I am still hung up on this idea of engaging culture vs. creating and being a part of making culture. A couple of people in our community do that. But again, i still can’t shake the feeling that we have more to offer the world. if we are out to share Christ with others, can’t we share our talents and gifts and our own creativity with them as well? am i the only one?

  2. One idea that has been running through my head came from reading 2 Corinthians 4:16-18…Paul is talking about an unnamed illness, saying that “this slight momentary affliction is preparing us for an eternal weight of glory beyond all comparison, as we look not to the things that are seen but to the things that are unseen. For the things that are seen are transient, but the things that are unseen are eternal.”

    I know that Paul is talking about an illness, and we are talking about culture…But hear me out on this. Paul talks about how we are to be “looking to the unseen” and not to the seen…Well, is he just spending all his time with his head in the clouds, somewhere “up there” separated from what’s going on down here on earth? Does looking to the unseen mean we ignore what is seen? I think the obvious answer is no…we can’t help but be aware of what is seen. We would have to completely disengage ourselves from this life to do that, and it’s clear that Paul is completely engaged with what’s going on around him. Instead, I think what he means is that we are to take those things that are seen (i.e. his sickness), and look at them through a Gospel-centered lense to see that which is unseen, or eternal.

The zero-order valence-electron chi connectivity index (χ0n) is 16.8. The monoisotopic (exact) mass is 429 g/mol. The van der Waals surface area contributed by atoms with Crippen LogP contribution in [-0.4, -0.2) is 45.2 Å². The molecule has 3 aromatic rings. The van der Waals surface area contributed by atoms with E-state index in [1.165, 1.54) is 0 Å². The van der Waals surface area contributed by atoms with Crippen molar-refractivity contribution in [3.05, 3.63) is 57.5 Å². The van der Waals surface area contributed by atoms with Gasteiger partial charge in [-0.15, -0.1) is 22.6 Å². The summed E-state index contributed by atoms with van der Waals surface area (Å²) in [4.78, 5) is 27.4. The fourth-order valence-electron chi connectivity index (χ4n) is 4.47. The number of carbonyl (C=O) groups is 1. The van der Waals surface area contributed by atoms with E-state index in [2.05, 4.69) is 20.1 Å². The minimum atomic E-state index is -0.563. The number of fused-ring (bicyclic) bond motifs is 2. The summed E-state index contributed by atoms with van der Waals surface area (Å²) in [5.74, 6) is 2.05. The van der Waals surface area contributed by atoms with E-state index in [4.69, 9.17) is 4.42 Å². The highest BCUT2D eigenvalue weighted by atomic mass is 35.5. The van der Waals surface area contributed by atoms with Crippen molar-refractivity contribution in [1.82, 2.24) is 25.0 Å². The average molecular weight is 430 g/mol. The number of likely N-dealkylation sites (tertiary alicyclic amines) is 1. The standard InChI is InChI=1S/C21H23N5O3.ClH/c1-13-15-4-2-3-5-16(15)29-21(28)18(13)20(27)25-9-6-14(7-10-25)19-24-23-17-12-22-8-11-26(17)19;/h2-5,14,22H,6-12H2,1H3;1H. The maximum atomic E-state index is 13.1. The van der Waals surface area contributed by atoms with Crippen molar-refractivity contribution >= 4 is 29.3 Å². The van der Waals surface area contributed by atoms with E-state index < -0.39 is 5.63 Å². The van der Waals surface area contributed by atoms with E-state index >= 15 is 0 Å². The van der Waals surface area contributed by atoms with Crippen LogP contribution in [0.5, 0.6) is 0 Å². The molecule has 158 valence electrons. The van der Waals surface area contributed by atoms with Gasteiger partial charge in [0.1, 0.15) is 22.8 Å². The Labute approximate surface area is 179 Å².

So Paul looks at his sickness (what is seen) through the lense of the Gospel, and he sees the “unseen”…the hope that “his inner nature is being renewed day by day,” and that, eventually, his broken down body will be no more, and he will have a new, glorified body in heaven.

    Likewise, when we engage in culture, we see the movie, or listen to the music, or read the book, or go to the game (that which is seen)…and we can look at those things through the lense of the Gospel to see truths about Jesus, redemption, sin, repentence, hope, faith, love, community…